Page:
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The Education Achievement Gap: Minnesota's Embarrassment
The Achievement Gap: Idea Generator
September, 2004

The Education Achievement Gap

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Want to teach reading and math? Try singing!
Music has been called the universal language, and is a part of most peoples’ daily lives. The American Heritage Dictionary, Third Edition, defines universal as “common to all situations.” Merriam (1964) states, “music is a universal trait of humankind” (p. 27). Hodges (1996) affirms, “song is an integral part of culture” (p. 484) and asserts, “singing is universal” (p. 495). Abeles, Hoffer, and Klotman (1994) clarify this common metaphor when they state, “music is not a universal language; it is a universal form of humanistic expression” (p. 285).

Since music is a “universal,” one of the most effective ways I see to close the achievement gap is to have children singing every day. Songs like “The Itsy Bitsy Spider” have a Big Book format to affirm reading or songs like “This Old Man” offer the opportunity to affirm counting as well as rhyming. Songs are an appealing way to focus students’ attention and provide “teachable moments.”

MPR’s Tim Pugmire states, “Achievement gaps are often attributed to income level and home environment. Low-income families often have few educational resources at home. (And) recent immigrants don’t always have the English language skills needed to keep pace in school.” Daily singing can help bridge these gaps by providing a rich resource for classroom discussions to augment children’s background knowledge as well as develop their English language skills.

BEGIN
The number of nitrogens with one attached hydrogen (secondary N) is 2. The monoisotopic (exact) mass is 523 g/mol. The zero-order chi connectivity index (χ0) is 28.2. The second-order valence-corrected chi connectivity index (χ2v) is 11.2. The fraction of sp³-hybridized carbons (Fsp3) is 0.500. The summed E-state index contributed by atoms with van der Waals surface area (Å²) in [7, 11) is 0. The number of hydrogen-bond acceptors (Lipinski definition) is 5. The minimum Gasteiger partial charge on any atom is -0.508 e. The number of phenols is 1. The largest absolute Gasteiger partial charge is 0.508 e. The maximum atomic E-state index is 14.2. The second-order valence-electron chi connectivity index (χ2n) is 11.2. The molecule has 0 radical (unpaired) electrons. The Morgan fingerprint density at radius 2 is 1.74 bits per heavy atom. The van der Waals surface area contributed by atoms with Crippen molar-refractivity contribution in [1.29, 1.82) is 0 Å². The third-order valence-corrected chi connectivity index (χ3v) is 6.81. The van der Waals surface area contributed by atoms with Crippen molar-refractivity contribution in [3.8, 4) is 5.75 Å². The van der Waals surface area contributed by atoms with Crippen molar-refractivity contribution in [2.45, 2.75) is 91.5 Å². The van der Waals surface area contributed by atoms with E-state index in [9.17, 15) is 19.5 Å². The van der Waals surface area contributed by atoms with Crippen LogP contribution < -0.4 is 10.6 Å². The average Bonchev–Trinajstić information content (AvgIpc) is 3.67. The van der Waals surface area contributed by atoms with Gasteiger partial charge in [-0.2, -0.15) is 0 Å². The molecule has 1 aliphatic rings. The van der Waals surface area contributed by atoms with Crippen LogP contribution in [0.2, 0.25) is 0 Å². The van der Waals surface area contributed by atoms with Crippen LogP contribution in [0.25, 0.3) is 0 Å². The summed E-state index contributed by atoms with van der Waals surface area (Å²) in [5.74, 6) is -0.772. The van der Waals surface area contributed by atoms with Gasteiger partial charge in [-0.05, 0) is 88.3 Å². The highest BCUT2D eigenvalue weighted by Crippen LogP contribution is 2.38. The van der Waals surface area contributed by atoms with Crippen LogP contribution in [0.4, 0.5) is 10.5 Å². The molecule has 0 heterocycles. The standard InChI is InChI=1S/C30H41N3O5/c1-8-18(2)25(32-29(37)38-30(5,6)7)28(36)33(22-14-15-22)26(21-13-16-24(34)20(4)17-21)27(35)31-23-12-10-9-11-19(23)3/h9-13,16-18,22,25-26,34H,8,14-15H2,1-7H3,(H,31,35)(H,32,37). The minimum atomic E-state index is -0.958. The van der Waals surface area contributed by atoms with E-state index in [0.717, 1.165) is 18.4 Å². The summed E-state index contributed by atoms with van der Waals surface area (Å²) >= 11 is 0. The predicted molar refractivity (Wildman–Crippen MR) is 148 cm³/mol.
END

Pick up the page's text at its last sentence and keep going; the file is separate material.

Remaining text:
Created on 10/02/04 by Elizabeth K. Beery Olson of Farmington, MN

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Focus on Early Literacy
The best way to address "closing the gap" is to make certain there isn't one in the first place. The way to do that is to start early -- for both mothers and children. First, we must provide excellent pre-natal health care and nutrition for the mother including a chemically free pregnancy and subsequent health care and nutrition for the preschool child.

Second, we must do better with the millions of dollars spent on early education programs, Head Start and child care. We know what the early literacy skills are that children must know by the time they begin kindergarten. Millions of children learn these skills all the time. Those with "the gap" don't. We need to be certain that all children learn these skills. One effort could be an "Age 3 to Grade 3" school. Pre-k programs and a K-3 school would join together in the community with a common focus: literacy by the end of third grade. Revenue from the pre-K programs would come together here. Parent involvement is a key aspect.

Created on 09/13/04 by Robert Wedl of Eden Prairie, MN

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Put students at the center of education